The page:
Winter Hiking Guide: Tenderfoot Trail offers unbeatable views of Tenmile Range
BY THE NUMBERS
Mileage: 3.6 miles round trip
Time: 2-3 hours, depending on athletic ability
Elevation gain: Roughly 621 feet
Gear: Snowshoes, cross-country skis, splitboard, hiking boots
Getting there: From I-70 take exit 205. Travel south on Highway 6 towards Dillon and Keystone. At the traffic light at the top of the hill turn left on Evergreen Road. Then, take an immediate right onto Straight Creek Road. Follow this road for approximately 0.6 miles to just past the forest service work center and Dillon water tank. After the road turns to gravel, pull into the parking area on the right.
Editor’s note: This is a bi-monthly winter hiking guide. Until the trails thaw, stay tuned for more winter hiking reports from now until April.
The view atop Tenderfoot Mountain is so expansive it can barely be captured in a camera lens. On the far left is Keystone Resort and glimpses of 13ers Mount Guyot and Bald Mountain. Also on the left, the Tenmile Range and Breckenridge Ski Resort unfold with unobstructed clarity. All the way down the line, I count the 10 peaks. The town of Frisco rests straight ahead directly underneath Mount Royal. With my gaze, I trace the rolling tree-covered hillsides that bridge the gap between the Tenmile and the Gore.
The sleepy town of Dillon rests at the base of the mountain, nestled along the shoreline of Lake Dillon. Wildernest Road is traceable as it snakes its way up the hillside underneath Buffalo Mountain. To the right, the mighty Gore Range pops up dramatically, starting with the noticeable Buffalo Mountain. From this vantage point, the entire Gore Range is in plain site. This hike offers so much to the beholder and at the top of Tenderfoor Mountain hikers are given clear views of Summit County in its entirety.
I hadn’t gotten a view this good in a long time — not since climbing 14ers during the summer months. Tenderfoot Trail was an easy hike: not much elevation gain and not very long. To reach Tenderfoot Mountain I traveled on the Oro Grande Trail for about half a mile. Oro Grande was a gentle trail that weaved through aspen groves until topping out on a high hill.
A small signpost on the left indicates the start of the Tenderfoot Trail. The trail steepens briefly during this initial portion. At this point the views are at my back, as the trail takes me uphill towards the Tenderfoot summit.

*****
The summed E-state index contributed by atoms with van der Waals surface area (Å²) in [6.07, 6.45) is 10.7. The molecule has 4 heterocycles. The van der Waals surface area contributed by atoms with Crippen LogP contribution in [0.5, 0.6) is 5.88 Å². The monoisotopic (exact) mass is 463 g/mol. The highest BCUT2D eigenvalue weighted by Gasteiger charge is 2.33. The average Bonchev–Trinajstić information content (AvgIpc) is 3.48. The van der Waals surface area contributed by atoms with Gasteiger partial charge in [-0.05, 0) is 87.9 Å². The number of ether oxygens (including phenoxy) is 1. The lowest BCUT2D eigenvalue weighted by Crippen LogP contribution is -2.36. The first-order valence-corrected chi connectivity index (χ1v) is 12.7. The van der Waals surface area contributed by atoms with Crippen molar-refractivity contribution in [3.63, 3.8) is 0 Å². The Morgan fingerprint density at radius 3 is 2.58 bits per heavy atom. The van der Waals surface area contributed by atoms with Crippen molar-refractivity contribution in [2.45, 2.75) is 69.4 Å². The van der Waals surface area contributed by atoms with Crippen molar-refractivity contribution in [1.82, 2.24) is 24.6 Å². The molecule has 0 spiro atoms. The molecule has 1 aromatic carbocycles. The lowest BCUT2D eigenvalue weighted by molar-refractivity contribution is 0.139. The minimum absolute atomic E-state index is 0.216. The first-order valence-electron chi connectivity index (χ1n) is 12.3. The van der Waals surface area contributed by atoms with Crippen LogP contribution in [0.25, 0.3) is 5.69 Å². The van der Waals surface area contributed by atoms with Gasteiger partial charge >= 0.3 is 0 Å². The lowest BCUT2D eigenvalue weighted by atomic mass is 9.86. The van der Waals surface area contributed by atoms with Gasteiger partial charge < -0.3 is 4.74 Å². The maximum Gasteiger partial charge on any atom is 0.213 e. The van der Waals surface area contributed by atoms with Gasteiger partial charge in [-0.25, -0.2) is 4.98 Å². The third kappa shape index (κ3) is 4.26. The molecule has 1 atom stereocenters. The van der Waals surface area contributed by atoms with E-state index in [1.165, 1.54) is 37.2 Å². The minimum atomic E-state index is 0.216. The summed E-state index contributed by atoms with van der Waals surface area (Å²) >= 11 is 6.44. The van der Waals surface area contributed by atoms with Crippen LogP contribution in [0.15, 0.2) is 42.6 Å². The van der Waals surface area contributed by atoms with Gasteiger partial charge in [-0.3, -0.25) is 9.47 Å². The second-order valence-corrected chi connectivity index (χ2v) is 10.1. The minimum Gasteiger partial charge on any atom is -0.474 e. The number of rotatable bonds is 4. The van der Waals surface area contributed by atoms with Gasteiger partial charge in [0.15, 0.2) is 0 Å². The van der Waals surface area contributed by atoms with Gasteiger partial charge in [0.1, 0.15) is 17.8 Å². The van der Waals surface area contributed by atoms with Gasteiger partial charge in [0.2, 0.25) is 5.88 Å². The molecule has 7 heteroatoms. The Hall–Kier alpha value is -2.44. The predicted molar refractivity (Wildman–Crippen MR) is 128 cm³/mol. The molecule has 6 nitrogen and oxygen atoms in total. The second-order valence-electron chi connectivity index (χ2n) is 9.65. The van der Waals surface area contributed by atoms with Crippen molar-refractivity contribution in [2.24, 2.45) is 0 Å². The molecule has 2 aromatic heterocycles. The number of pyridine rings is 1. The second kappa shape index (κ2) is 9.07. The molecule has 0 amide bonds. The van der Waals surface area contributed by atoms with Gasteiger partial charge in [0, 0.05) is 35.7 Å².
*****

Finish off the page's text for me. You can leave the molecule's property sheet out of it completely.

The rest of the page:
ON FOOT TOWARDS TENDERFOOT
With each quarter mile underfoot I would turn around to catch glimpses of the improving views of the Gore and Tenmile. The trail eased up the hillside without sharp turns or any steep pitches. I was blown away by the simplicity of this trail and how little effort was needed to reach such stunning views.
Bristlecone pine trees were scattered on either side of the trail during the 1/2 mile. Snarled and weathered, the ancient bristlecone trees had intricate designs along their bark. With such grace in its resiliency, the bristlecones twist and turn against the elements yet stand firm with deep roots. The sun was getting high and the trail was slushy in places. Grass, roots and sagebrush stuck up through the snow in sections. A south facing hillside, the trail was already showing signs of intense spring sunshine.
TRUST IN THE TRAIL
The Tenderfoot Trail didn’t have signposts or any markers to keep hikers on the trail. Most Summit County hiking trails during the winter become a social trail through the snow: a beaten, well-packed path. Winter trails ask hikers to invest a certain amount of trust. You might not be on the official trail. You might be a few paces off, or you could be a couple yards off.
You trust the well-beaten path set down before you and make strides towards a summit. Tenderfoot Trail was fairly straightforward. From about a 1/2 mile in until the summit the hike weaved through thick lodge pole pine and aspen forests. The trail was a bit spotty at times with smaller trails breaking off from the main vein.
SOUNDS OF SILENCE
Stopping for a water break about a mile and a half in I heard a repetitive, soft knocking sound. The sound was relentless and had a force of determination behind it. I followed the origin of the sound and a flash of red caught my eye. It was a red headed woodpecker about 30 feet off the ground digging into an aspen tree for food.
All day I’d only seen two groups of people. One group I passed very close to the start of the trail and the other group I’d seen along the Oro Grande Trail. I was an hour and a half into my hike at this point and hadn’t seen a soul since I’d hopped on Tenderfoot Trail. Back against an aspen trunk, I enjoyed the mountain view through trees.
I could hear the very distant whisper of traffic below in Silverthorne and the slight dripping sound of melting snow falling from trees. The wind caressed the aspen and pines making them sway, creating the faintest of sounds. Up above, the woodpecker continued on in an endless pursuit.
I had a feeling atop Tenderfoot Mountain that I was just a visitor in this raw, removed place. I eventually reached a wooden bench, which from reading the trail guide I knew marked the end of the official trail. From this point the trail sort of dissipated. So, I carried on a bit longer. The top section was less forested, which meant even better views. For about 10 minutes I continued on, breaking trail and sinking deeply into untouched snow. At my chosen turn-around spot, I stood for a while taking in the views.
Out of all my Summit County hikes, Tenderfoot has been a favorite. The views are incomparable. Never before had I encountered a hike that reveals the entire Gore Range and Tenmile Range, as well as Keystone, Breckenridge, Dillon and Lake Dillon — all the hugely recognizable, beautiful aspects of this county.
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